Gal Gadot's Celeb-Filled Imagine Cover Ignites Outrage
Every Star Diagnosed with Coronavirus or Self-Isolating

"This is so f--kng offensive to so many people," an Instagram user commented. "just a solid slap in the face that every single one of these celebrities who participated in the video have the ability to help financially TREMENDOUSLY."

Gal Gadot enlisted some help from her friends in an attempt to uplift everyone's spirits amid the coronavirus pandemic -- but not everyone is taking kindly to it.

On Wednesday, the "Wonder Woman" star shared a compilation video of a group of celebrities -- including Will Ferrell, Natalie Portman, Mark Ruffalo, Sia, and more -- singing "Imagine" by John Lennon as they self-isolate at home.

While Gadot may have had good intentions, the clip sparked outrage online as many people wondered why the group of wealthy celebrities couldn't donate money instead.

"This is so f--kng offensive to so many people," an Instagram user commented. "just a solid slap in the face that every single one of these celebrities who participated in the video have the ability to help financially TREMENDOUSLY but go on and do stupid sh*t like this and sing songs ARE YOU KIDDING ME??"

"Now can each and one of you guys donate to those who can't afford to get tested since we're not all privileged like you all," a person added and another wrote, "Honey, look at all the rich people singing Imagine. Everything will be alright now, even though we both lost our jobs. This was so much better than money and not cringy at all."

"Everyone in this video can afford to sit this crises out while the rest of us are in danger of losing our homes, jobs, access to healthcare, etc," a user noted. "But hey, at least they got together to sing this tune to 'comfort' us. What a contribution! I feel better already 🙄 #eattherich"

In the clip in question, Gadot opened the video by explaining the inspiration behind it.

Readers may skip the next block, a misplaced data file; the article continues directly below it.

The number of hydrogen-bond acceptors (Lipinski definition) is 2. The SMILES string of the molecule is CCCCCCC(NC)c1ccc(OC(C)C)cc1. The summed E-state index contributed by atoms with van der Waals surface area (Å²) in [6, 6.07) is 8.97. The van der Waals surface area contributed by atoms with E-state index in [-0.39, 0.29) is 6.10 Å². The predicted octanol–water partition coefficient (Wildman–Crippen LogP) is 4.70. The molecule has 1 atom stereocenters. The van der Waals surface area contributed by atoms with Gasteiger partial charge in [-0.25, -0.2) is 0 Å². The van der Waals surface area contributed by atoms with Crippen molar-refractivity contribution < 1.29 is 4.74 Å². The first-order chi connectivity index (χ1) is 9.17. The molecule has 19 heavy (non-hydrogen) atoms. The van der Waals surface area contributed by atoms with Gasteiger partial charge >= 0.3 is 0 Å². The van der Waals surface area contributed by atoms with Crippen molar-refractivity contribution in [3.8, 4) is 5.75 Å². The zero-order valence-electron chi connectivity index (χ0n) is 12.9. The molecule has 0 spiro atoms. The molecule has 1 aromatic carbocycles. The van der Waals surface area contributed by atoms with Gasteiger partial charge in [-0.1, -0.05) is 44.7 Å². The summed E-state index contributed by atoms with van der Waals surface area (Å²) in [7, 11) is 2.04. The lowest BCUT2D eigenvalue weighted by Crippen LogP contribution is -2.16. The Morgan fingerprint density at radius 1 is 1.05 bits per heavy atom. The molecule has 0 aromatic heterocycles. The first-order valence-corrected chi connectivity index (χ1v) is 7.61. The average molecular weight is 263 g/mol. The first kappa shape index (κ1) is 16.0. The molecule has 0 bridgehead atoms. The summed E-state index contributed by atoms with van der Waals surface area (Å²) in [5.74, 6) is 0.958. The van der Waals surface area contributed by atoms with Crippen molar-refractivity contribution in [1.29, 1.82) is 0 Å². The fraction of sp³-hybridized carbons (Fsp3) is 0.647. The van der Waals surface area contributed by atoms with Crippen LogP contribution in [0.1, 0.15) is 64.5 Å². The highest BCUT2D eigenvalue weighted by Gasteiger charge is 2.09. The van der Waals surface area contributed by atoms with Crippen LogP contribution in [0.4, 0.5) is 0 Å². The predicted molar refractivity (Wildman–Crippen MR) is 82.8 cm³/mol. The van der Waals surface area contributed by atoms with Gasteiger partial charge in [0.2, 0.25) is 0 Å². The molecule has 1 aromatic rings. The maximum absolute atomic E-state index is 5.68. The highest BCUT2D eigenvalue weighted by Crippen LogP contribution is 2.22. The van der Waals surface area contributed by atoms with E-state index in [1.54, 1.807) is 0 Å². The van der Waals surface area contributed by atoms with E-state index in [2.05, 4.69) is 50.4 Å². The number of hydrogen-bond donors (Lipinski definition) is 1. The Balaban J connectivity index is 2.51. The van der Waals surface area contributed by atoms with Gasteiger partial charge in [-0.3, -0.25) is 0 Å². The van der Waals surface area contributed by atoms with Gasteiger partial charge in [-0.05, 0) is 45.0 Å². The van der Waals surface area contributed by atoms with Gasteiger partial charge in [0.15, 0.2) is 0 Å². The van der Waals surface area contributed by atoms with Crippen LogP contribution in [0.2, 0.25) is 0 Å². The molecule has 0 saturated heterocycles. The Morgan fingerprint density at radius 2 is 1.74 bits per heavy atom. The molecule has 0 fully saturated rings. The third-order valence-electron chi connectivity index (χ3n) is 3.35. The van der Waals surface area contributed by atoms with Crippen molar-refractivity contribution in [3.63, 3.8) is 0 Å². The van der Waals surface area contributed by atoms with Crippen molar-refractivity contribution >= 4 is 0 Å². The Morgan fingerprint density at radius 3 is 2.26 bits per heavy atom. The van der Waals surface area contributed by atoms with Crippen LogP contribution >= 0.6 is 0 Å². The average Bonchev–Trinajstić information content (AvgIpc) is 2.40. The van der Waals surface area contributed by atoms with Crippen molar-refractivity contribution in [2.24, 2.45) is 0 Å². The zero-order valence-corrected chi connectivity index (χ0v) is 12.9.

"Hey guys. Day six in self-quarantine. And I've got to say that these past few days got me feeling a bit philosophical," Gadot said, introducing the clip. "You know, this virus has affected the entire world, everyone -- doesn't matter who you are, where you are from, we are all in this together."

The actress explained how she was inspired by a video she saw of an Italian man playing "Imagine" on his trumpet from his balcony as the country is on lockdown.

"There was something so powerful and pure about this video," Gadot said. "And it goes like this."

Gadot launched into "Imagine," singing the first line from the song. The video then cut to her celebrity pals joining in, with each singing a lyric via selfie videos from their self-isolation.

Some of these celebrities included Natalie Portman, Jimmy Fallon, Zoe Kravitz, Amy Adams, James Marsden, Sarah Silverman and Maya Rudolph.

Also featured in the video were Gadot's "Wonder Woman 1984" co-stars Kristen Wiig and Pedro Pascal.

After each star shared their contribution, Gadot ended the clip with the riff, "And the world will be as one."

The "Justice League" actress captioned the post: "We are in this together, we will get through it together. Let's imagine together. Sing with us ❤ All love to you, from me and my dear friends."

The star-studded video soon went viral and caught the eyes of one actor who seemed disappointed he wasn't invited to join in: Seth Rogen.

"So insulted I wasn't asked to be a part of this," the comedian joked on Twitter.

The coronavirus (COVID-19) has more than 227,000 confirmed cases and killed more than 9,300 according to recent media reports as of March 19.

Though the outbreak originated in Wuhan, China, the coronavirus has spread to at least 150 other countries and territories. In the US, more than 9,500 Americans have contracted the virus and over 150 have died. However, medical experts and epidemiologists predict the numbers will rise.

Symptoms of the coronavirus include fever, cough, shortness of breath and difficulty breathing, per the World Health Organization.

According to the CDC, older adults and those who have underlying chronic medical conditions -- such as heart disease, diabetes and lung disease -- are at a higher risk of developing complications from the illness.

To see more of our coverage on COVID-19, click here.

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